Debenhams Losses arising from prohibitive regulations by the government of any country are excluded.
Emerald Life Claims arising from government acts are excluded.
Events Insurance Government-regulated acts are excluded, which means there would be no cover if it restricts freedom of movement.
John Lewis Claims arising directly or indirectly from government regulation or act are excluded.
The Insurance Emporium No claims are covered when directly or indirectly caused by, happening through, in consequence of or contributed to by influenza, notifiable disease, virus, bacteria or contagion, or any derivation or variant thereof.
Wedinsure Claims directly or indirectly caused by government regulations or acts are excluded – this includes travel bans or restrictions.

Correct as of March 2021.

What if the bride, groom or guests are ill or self-isolating?

The government is currently advising anyone who is showing COVID-19 symptoms to self-isolate for 10 days and those who have been in direct contact with someone showing symptoms to self-isolate for 14 days.

Under the national lockdown in England, it’s also advised anyone who would be considered ‘vulnerable’ should only leave their homes for medical appointments, exercise or if it is essential.

With this in mind, it may be that some people will be unable to make it to weddings once they are able to take place.

In general, wedding insurance policies are only likely to cover health issues affecting the couple or their close relatives.

Provider Policy
Debenhams The policy doesn’t mention coronavirus explicitly, but it doesn’t cover any claims where the person with an illness has acted against medical advice, or is awaiting the results of any tests or medical investigations.
Emerald Life Actual illness of the bride or groom is covered, but not with self-isolation, as it would be impossible to prove if it were genuine; if a close family member is ill, then that may merit cancellation or rearrangement.
Events Insurance Policy only mentions cover for ‘bodily injury’ (death, illness, disease or physical damage to a person’s body) that occurs within 24 hours before and after the wedding date.
John Lewis You’re covered in the event of the death, injury or sickness of the prospective marriage or civil partners, or close relative or members of the wedding party which would make it inappropriate to continue the wedding.
The Insurance Emporium No claims are covered when directly or indirectly caused by, happening through, in consequence of or contributed to by influenza, notifiable disease, virus, bacteria or contagion, or any derivation or variant thereof.
Wedinsure For policies purchased on or after 1 March 2021, any claim arising from any illness or medical condition of the couple or a close relative that was first reported, under investigation and/or diagnosed within 30 days after the date of purchase of this insurance are not covered. It also excludes losses arising directly or indirectly from any pandemic or epidemic, including any mutations.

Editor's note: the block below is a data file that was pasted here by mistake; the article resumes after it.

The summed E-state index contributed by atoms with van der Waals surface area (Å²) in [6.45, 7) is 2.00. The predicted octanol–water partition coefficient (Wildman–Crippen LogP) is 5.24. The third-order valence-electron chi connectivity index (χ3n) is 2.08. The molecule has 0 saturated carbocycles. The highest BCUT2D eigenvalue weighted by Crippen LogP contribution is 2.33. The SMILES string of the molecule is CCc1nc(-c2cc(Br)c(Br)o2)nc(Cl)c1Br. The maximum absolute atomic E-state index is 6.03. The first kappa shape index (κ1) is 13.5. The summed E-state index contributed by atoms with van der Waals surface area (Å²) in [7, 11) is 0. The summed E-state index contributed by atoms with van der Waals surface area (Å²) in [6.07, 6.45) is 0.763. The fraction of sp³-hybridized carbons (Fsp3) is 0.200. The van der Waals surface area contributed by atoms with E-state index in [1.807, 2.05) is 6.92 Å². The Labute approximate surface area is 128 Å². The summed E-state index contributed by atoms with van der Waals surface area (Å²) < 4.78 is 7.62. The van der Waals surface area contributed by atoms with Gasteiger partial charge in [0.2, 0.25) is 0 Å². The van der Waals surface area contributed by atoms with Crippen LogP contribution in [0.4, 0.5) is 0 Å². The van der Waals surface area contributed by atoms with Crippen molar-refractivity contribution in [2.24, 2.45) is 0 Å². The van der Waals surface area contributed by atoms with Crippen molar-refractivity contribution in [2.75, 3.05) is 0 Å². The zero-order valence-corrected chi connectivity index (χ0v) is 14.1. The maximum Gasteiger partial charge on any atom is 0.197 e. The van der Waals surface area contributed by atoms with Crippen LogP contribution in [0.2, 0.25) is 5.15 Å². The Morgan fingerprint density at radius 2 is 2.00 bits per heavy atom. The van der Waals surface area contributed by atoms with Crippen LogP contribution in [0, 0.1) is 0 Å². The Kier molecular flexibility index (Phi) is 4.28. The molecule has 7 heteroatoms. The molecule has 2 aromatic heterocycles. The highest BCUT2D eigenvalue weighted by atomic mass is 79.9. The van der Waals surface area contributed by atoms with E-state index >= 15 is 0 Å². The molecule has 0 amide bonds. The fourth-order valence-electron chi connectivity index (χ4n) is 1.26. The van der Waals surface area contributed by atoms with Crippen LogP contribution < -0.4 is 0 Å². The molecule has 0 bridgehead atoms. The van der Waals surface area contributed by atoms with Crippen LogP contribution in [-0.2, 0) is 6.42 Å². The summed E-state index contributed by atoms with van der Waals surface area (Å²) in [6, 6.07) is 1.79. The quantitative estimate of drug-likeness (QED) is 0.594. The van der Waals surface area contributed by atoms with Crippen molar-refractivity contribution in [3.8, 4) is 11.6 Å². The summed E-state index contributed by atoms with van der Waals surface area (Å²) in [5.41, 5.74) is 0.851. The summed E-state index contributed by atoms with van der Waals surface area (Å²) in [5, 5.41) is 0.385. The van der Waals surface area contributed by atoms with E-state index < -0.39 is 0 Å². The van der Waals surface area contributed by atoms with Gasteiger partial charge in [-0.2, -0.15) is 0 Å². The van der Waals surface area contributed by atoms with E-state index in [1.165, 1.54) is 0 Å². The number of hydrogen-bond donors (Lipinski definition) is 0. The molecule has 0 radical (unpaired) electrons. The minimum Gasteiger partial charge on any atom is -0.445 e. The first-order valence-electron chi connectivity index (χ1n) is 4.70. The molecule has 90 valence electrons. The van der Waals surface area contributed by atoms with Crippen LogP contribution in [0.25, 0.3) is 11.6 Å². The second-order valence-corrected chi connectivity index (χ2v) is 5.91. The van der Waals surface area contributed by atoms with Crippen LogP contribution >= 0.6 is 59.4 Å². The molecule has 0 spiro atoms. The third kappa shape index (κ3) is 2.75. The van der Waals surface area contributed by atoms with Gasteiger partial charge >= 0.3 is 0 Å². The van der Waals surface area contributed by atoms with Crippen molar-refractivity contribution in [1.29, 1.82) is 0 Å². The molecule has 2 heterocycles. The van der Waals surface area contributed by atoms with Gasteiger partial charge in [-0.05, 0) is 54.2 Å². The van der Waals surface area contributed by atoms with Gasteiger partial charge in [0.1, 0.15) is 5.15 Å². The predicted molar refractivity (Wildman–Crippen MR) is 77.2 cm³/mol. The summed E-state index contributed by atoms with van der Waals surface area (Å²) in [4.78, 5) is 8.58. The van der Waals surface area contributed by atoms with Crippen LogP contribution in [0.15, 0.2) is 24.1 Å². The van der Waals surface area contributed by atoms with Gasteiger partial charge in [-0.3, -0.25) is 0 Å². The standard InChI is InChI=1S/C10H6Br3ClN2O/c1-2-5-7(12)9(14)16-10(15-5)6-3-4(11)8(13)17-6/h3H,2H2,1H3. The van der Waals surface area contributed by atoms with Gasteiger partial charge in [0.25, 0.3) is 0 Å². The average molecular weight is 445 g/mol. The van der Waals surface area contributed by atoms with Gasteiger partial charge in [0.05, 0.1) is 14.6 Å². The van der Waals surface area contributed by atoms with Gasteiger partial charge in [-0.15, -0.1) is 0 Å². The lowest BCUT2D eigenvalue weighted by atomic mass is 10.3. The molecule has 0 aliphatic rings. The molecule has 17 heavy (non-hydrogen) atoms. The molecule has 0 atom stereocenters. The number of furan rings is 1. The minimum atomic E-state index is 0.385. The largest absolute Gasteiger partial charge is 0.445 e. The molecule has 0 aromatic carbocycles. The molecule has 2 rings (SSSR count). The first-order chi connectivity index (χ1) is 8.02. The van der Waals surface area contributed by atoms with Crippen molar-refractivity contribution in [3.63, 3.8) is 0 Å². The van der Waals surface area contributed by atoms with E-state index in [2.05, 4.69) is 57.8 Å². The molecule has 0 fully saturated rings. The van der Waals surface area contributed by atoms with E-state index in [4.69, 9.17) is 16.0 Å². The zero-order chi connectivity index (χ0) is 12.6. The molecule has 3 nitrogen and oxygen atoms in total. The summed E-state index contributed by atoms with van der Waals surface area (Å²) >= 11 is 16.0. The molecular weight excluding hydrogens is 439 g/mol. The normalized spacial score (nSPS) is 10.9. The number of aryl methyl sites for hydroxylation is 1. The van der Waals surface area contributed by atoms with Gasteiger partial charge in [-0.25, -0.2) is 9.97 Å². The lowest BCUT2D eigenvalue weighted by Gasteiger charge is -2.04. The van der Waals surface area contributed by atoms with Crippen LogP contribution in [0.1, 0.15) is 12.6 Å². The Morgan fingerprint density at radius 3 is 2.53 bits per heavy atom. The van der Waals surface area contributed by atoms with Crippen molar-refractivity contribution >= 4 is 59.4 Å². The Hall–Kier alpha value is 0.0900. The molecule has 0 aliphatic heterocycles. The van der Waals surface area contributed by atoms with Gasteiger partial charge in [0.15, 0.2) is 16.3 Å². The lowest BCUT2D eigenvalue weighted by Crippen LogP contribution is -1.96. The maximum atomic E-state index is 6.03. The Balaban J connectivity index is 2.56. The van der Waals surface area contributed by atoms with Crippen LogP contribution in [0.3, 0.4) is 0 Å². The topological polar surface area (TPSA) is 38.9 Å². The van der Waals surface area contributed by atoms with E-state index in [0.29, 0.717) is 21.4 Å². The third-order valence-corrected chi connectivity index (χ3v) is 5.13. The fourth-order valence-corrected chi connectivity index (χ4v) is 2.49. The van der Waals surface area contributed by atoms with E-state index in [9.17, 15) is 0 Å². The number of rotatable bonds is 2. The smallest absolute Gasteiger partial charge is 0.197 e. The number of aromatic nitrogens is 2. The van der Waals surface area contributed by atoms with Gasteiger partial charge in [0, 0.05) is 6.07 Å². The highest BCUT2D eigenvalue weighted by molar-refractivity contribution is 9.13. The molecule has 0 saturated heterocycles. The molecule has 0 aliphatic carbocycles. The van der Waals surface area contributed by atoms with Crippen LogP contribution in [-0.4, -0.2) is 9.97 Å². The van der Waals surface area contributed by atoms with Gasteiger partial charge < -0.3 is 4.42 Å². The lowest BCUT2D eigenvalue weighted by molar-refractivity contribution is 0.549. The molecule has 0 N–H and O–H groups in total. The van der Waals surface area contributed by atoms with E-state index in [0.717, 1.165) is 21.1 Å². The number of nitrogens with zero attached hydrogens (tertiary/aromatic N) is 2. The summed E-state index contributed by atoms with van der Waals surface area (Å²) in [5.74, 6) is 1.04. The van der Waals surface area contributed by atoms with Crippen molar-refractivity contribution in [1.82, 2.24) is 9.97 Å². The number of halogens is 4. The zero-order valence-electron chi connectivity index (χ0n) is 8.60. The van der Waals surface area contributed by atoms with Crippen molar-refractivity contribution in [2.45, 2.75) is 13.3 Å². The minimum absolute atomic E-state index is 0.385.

Correct as of March 2021.

Can I get a payment holiday or refund on my wedding insurance?

On 1 November, the Financial Conduct Authority (FCA) set out new guidance on how firms should offer tailored support to those who have already received a payment deferral, or those who have newly come into financial difficulty.

The regulator says support on offer should reflect the ‘uncertainties and challenges’ many customers will face in the coming months, and could include firms reducing monthly payments, or suspending, reducing, waiving or cancelling interest or charges.

Our dedicated story on the new FCA guidance for insurance providers goes into more detail on this.

The new guidance supplements FCA measures from 18 May, when it told insurers that they must help customers with general insurance protection who are struggling with payments due to effects of the coronavirus pandemic.

Getting your money back by other means

If you don’t have wedding insurance, or your claim is refused, you should contact your bank or credit card company (if you paid using a credit card).

Make it aware of the situation and the complaint you’ve made, and you may be able to get reimbursed for at least some of the costs.

If you paid by credit card

Anything you’ve bought costing between £100 and £30,000 using a credit card has additional protections if something goes wrong.

It’s covered by Section 75 of the Consumer Credit Act, which means that your credit card company is jointly liable for any breach of contract (such as event cancellation) and you can claim your money back directly from it.

If you paid by debit card

You may be able to ask your card provider to reverse a transaction on your credit or debit card in a process called chargeback.

Chargeback isn’t a right or law such as Section 75 is, but banks are often willing to help. It can also be useful if you’re trying to recoup costs of less than £100, where Section 75 doesn’t apply.

Which? coronavirus advice

Experts from across Which? have been compiling the advice you need to stay safe and make sure you’re not left out of pocket.

You can keep up-to-date on the latest coronavirus news and advice from Which?.


This story was originally published on 18 March 2020 and has since been updated. The last update was on 8 March 2021 with updates on restrictions to wedding ceremonies under the latest coronavirus rules and measures in each UK nation.